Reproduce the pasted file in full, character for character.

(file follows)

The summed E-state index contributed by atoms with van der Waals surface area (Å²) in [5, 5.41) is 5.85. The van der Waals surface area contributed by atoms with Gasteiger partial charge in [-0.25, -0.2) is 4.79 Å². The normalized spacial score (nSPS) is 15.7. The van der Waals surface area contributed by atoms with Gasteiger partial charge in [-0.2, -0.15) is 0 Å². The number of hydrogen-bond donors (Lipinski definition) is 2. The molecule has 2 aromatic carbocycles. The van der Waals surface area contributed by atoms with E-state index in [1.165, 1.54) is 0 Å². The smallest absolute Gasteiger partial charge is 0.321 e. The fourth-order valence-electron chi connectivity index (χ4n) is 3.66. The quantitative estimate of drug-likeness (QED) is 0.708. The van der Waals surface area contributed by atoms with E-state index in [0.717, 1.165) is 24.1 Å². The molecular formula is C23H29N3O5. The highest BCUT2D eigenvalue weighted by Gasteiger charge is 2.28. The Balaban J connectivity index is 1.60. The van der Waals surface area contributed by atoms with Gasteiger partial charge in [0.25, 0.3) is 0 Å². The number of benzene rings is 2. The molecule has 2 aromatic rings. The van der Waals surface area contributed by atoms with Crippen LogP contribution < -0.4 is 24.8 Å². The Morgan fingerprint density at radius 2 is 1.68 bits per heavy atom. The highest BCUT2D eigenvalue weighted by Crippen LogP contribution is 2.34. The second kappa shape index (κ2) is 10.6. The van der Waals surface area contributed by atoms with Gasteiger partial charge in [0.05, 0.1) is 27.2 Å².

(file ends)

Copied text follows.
The summed E-state index contributed by atoms with van der Waals surface area (Å²) in [5, 5.41) is 5.85. The van der Waals surface area contributed by atoms with Gasteiger partial charge in [-0.25, -0.2) is 4.79 Å². The normalized spacial score (nSPS) is 15.7. The van der Waals surface area contributed by atoms with Gasteiger partial charge in [-0.2, -0.15) is 0 Å². The number of hydrogen-bond donors (Lipinski definition) is 2. The molecule has 2 aromatic carbocycles. The van der Waals surface area contributed by atoms with E-state index in [1.165, 1.54) is 0 Å². The smallest absolute Gasteiger partial charge is 0.321 e. The fourth-order valence-electron chi connectivity index (χ4n) is 3.66. The quantitative estimate of drug-likeness (QED) is 0.708. The van der Waals surface area contributed by atoms with E-state index in [0.717, 1.165) is 24.1 Å². The molecular formula is C23H29N3O5. The highest BCUT2D eigenvalue weighted by Gasteiger charge is 2.28. The Balaban J connectivity index is 1.60. The van der Waals surface area contributed by atoms with Gasteiger partial charge in [0.25, 0.3) is 0 Å². The number of benzene rings is 2. The molecule has 2 aromatic rings. The van der Waals surface area contributed by atoms with Crippen LogP contribution < -0.4 is 24.8 Å². The Morgan fingerprint density at radius 2 is 1.68 bits per heavy atom. The highest BCUT2D eigenvalue weighted by Crippen LogP contribution is 2.34. The second kappa shape index (κ2) is 10.6. The van der Waals surface area contributed by atoms with Gasteiger partial charge in [0.05, 0.1) is 27.2 Å².